Mastercard CEO warns of long-term perils of trade wars, Brexit

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Mastercard's strong performance is dampened by threats from trade disputes and Brexit, both of which could cause the company pain in the future.

As tariffs accelerate, cross-border commerce, online transaction processing and collaboration are all under fire as the costs of sourcing and goods potentially increase.

The impact of tariffs has not yet trickled down to actual payments volume, so Banga's concern was more cautionary than material.

"Trade barriers could impact economic growth long term," said Mastercard CEO Ajay Banga during Thursday morning's earnings conference call. "We're concerned about the impacts of Brexit."

Mastercard has not changed its outlook because of the tariffs—it affirmed growth targets in the high teens, though foreign exchange could provide "headwinds" over the next quarters. "We are monitoring certain macroeconomic factors that have not shown up in the numbers," Banga said.

As for Brexit, those negotiations recently turned volatile and the U.K.'s technology industry, which includes fintechs and other startups that reduce cash in favor of digital payments, has worried about Brexit's impact on the U.K. economy since the initial referendum vote.

Mastercard has investments in the U.K. including a partnership with Worldpay to push Pay by Bank—which Mastercard acquired as part of its acquisition of Vocalink, the U.K. payments operator.

The collaboration can help with PSD2 and faster payments, according to Banga. While the European outlook remains strong—Banga noted consumer confidence in the Nordics is high, for example—the U.K. outlook is less certain.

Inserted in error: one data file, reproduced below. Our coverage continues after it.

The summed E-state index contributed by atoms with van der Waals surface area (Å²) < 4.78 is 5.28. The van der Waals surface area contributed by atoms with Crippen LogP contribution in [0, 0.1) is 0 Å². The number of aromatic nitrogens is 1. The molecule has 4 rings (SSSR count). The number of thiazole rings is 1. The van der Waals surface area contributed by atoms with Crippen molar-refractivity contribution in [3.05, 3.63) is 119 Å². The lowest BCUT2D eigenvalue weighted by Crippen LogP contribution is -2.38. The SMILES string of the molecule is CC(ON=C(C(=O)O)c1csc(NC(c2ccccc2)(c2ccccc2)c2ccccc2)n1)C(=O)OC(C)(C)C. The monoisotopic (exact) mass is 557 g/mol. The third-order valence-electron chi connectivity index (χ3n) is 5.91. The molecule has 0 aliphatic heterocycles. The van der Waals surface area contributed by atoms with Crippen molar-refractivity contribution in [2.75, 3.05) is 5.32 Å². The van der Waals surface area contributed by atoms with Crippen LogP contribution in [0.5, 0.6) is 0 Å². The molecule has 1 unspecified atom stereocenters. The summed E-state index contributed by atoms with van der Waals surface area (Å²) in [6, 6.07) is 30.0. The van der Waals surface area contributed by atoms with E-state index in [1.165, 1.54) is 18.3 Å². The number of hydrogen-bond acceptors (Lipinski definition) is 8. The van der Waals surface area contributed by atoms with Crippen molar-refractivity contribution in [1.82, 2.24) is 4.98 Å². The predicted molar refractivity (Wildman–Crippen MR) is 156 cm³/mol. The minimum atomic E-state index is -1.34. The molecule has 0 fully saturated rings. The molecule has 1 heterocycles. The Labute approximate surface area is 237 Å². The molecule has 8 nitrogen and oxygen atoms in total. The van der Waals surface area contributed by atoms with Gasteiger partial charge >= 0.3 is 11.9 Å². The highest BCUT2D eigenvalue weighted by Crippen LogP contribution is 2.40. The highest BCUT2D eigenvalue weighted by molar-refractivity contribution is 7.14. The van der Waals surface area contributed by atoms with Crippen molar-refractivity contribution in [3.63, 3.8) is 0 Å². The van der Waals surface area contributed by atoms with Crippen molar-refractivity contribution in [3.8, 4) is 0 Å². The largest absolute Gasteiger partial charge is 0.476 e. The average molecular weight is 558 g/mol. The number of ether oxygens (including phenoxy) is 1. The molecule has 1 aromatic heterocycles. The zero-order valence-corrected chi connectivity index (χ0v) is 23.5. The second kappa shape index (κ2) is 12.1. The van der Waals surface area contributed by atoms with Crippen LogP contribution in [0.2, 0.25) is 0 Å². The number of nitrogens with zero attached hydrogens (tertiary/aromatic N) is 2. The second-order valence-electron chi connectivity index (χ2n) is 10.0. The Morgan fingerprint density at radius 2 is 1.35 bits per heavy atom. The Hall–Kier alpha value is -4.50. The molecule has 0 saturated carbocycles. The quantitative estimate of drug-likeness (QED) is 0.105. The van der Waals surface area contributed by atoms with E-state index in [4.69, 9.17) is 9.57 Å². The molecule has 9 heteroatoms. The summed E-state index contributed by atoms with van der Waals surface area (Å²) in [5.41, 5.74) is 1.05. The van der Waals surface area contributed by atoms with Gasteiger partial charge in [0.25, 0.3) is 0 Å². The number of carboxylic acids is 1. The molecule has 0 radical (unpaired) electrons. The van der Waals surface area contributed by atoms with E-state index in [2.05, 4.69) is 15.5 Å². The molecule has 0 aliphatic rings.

"Consumer confidence in the U.K. is declining and there's a decline in U.K. retail sales growth year over year," Banga said.

Under questioning, Banga addressed an outage in early July that impacted parts of Europe and North America. The outage was shorter in duration than Visa's outage earlier in the month. Visa CEO Alfred Kelly addressed Visa's incident during his company's earnings call on Wednesday evening.

Like Kelly, Banga minimized the impact—saying the outage would not affect Mastercard's earnings. He also objected to the characterization of the incident as an "outage."

"It was for a short period of time. There was extra traffic at server sites," Banga said. "It was not really an outage, but a slowing down of approval rates."

For the quarter ending June 30, Mastercard's net income rose to $1.6 billion, or $1.50 per share, from $1.2 billion, or $1.10 per share the prior year. The card brand's revenue was $3.67 billion, up from $3.1 billion the prior year. Adjusted earnings per share rose to $1.66 from $1.10, which was better than FactSet analysts' expectations of $1.53 per share.

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